Selling policy to the cord-cutting generation

Selling policy to the cord-cutting generation
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America’s policy elites have much to learn from the cable industry’s losing battle with “cord cutters.” In failing to adjust to changing consumer preferences, cable companies have lost nearly 33 million subscribers in recent years and are struggling especially with consumers in their 20s and 30s. 

The point of intersection with foreign policy is this: The average American wants choice and personalization, not a bundled, take-it-or-leave-it offering. That has left the market wide open for new entrants willing to break with past business models and orthodoxies, from Netflix to Donald TrumpDonald John TrumpFacebook releases audit on conservative bias claims Harry Reid: 'Decriminalizing border crossings is not something that should be at the top of the list' Recessions happen when presidents overlook key problems MORE.

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Customer and voter loyalty are more fluid than ever, particularly for younger Americans. A case in point: Americans’ identification with a particular political party is fading as an increasing number of voters describe themselves as political independents.

And the facts speak for themselves. In perhaps the most extreme example, between 11 and 15 percent of Americans voted for Barack ObamaBarack Hussein ObamaBen Shapiro: No prominent GOP figure ever questioned Obama's legitimacy 3 real problems Republicans need to address to win in 2020 Obama's high school basketball jersey sells for 0,000 at auction MORE in 2012 and then voted for Donald Trump in 2016.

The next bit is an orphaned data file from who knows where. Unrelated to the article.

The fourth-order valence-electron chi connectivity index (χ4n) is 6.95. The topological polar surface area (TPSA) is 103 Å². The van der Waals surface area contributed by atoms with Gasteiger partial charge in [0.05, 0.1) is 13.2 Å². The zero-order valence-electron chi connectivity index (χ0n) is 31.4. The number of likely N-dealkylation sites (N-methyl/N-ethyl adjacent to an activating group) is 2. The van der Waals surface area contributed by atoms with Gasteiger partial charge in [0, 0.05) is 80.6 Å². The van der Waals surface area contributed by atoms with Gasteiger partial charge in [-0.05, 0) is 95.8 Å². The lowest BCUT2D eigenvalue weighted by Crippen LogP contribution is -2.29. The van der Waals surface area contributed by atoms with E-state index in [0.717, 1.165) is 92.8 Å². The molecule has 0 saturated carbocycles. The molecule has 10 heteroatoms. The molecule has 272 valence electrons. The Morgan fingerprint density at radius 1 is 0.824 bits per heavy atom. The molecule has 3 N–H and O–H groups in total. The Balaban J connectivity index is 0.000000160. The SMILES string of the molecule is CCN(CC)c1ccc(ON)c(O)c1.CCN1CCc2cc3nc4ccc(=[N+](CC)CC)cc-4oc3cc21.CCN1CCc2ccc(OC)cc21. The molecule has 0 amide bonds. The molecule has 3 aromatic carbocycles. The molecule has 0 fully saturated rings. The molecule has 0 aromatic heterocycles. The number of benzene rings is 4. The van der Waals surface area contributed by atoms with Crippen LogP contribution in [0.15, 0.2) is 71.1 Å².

Consumers and voters have access to more information than ever before. All of that information at their fingertips makes Americans feel more empowered to question existing choices.

They have seemingly endless thirst for alternatives. This also seems to make them more susceptible to false claims or empty promises. In rejecting the old, they aren’t necessarily conducting rational comparisons but are instead acting on impulse or simply rejecting the status quo. 

The biggest consumer frustration with cable has been the unwillingness of companies to “unbundle” offerings, allowing a la carte selection at a reduced price point. Why pay for 140 channels when you only watch five of them?

For American voters, there is a similar rejection of party platforms. In the 2016 election, Donald Trump seized on this desire to “mix and match” ideologies.

Policy elites decried the lack of overall substance and continuity in the 2016 Trump platform, but he showed mastery of the new market dynamics that connected with a winning cross-section of voters on the issues that resonated with them: “the wall,” “better deals” in trade and allies’ contributions to collective security, restoring American industry and tax cuts.

This stood in stark contrast to Hillary ClintonHillary Diane Rodham ClintonThe exhaustion of Democrats' anti-Trump delusions Poll: Trump trails three Democrats by 10 points in Colorado Soft levels of support mark this year's Democratic primary MORE’s carefully articulated platform that touched on every major policy issue facing the United States, including the funding and process to achieve these. But it felt like an old-line party platform, not a dynamic, individual-voter-oriented offering. 

Many Trump “subscribers” may now regret their choice as the president fails to deliver on key promises, but he continues to dominate the information cycle with his unbundled issue set.

2020 presidential aspirants would be wise to begin their campaigns not with top-down, comprehensive political offerings, but with a bottom-up assessment of what voters want. It can be a two-way conversation with time for policy rigor.

But those candidates who fail to understand the new paradigm of emboldened voters seeking choice and novel “mix-and-match” approaches beyond traditional party platforms will surely be swept aside by those who do. 

Sam Brannen leads the Risk and Foresight Group and is a senior fellow in the International Security Program at the Center for Strategic and International Studies in Washington, D.C.